any additional payoff (he would earn $10 either placing full trust or not placing trust at all).
5. Conclusions
Conventional economic theory is based on behavioural rules of pure self-interest. However,
experimental evidence shows that economic agents choices are affected by behavioural rules
such as altruism, trust, reciprocity and so on. Experimental economics is thereby providing an
invaluable contribution in filling the gap between the assumptions of neoclassical theory and the
motives underlying actual behaviour. At the same time, economic scholars are attempting to
identify a common pattern in the disjoint and somewhat conflicting empirical evidence (among
others, Rabin, 1993; Fehr and Schmidt, 1999; Bolton and Ockenfels, 2000) and to identify a
unifying model that can account for the different motives behind individual behaviour. The ideas
developed in the theory have however not always been used in interpretation of outcomes of
empirical games. In particular, in the Trust Game, the trustees replies falling below the
trustworthiness line cannot be dismissed as non-cooperative behaviour as, from an outcome-
based perspective, they may satisfy the equal division condition. This condition represents
another certainly weaker but non-negligible moral norm. Neglecting the equal division
behavioural norm, in the statistical analysis of the amount returned by the recipient, leads to
an overestimation of unconditional untrustworthiness. From the analysis of the extensive form of
the Trust Game, I solved the final payoffs of trustor and trustee for equality and obtain a measure
of the recipients conditional trustworthiness. This constitutes a weaker condition of
trustworthiness and assumes that trustworthy reciprocity may occur even when the amount
sent back by the trustee is strictly smaller than the amount that the trustor had sent forward, as
long as it satisfies the equal division condition. Yet, although controlling for equity concerns in
the statistical analysis of the amount returned by the recipient seems to be logical, relevant and in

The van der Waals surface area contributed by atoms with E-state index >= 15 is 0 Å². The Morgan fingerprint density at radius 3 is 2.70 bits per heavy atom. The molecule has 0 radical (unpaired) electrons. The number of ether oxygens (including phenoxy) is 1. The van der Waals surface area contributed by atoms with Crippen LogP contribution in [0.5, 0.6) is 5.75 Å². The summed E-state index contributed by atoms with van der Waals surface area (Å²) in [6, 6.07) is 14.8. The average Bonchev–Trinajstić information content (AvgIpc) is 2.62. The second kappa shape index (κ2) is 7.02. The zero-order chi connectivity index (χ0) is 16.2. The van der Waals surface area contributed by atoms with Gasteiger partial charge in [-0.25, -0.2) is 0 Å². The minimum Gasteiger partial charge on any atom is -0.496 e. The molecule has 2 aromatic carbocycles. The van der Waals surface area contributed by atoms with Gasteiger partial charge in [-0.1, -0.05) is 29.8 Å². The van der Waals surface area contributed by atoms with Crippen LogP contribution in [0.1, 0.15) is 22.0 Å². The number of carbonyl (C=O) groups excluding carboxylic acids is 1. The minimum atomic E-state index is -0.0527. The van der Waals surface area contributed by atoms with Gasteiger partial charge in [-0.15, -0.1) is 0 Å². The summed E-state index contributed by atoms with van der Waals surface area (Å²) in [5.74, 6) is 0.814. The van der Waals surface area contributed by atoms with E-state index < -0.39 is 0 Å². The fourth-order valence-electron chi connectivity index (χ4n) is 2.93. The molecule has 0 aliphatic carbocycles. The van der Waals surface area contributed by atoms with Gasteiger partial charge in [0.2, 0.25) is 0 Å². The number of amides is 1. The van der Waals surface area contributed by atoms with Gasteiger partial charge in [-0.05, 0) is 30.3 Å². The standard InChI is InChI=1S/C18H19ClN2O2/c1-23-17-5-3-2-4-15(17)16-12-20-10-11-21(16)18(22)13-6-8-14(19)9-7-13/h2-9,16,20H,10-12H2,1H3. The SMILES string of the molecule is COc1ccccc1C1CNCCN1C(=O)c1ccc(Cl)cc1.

line with the theory of equity and reciprocity, empirical analysis has not followed this path
(though Cox (2004) is an important step in this direction). One reason behind this reticence is
probably to be found in the empirical difficulty of a more complex analysis.
Finally, taking an outcome-based perspective, I found that a high proportion of trustees adopt
the equal division behavioural norm. I have also suggested that an unequal distribution of show-
up fees may deter trustors from placing trust, and may eventually reduce the incentive to
cooperate for both the trustor and the trustee. Consequently increasing income inequality may
underlie declines in the level of self-reported trust in high-income countries.
Acknowledgements
I thank Henry Capron, Georg Kirchsteiger and Jacques Thisse for useful conversations. I have
also benefited from the comments of seminar participants at Warwick University and at the
January 2005 Jamboree Enter Network (Free University of Brussels). My special thanks go to
Arye L. Hillman and three anonymous referees who all provided very helpful suggestions and
comments. I am indebted to S. Glaeser and J. Berg for allowing me to share their experimental
E. Ciriolo / European Journal of Political Economy 23 (2007) 10071024 1022
data. Financial support by the Belgian National Science Foundation (Project No. 2.4577.03) is
gratefully acknowledged.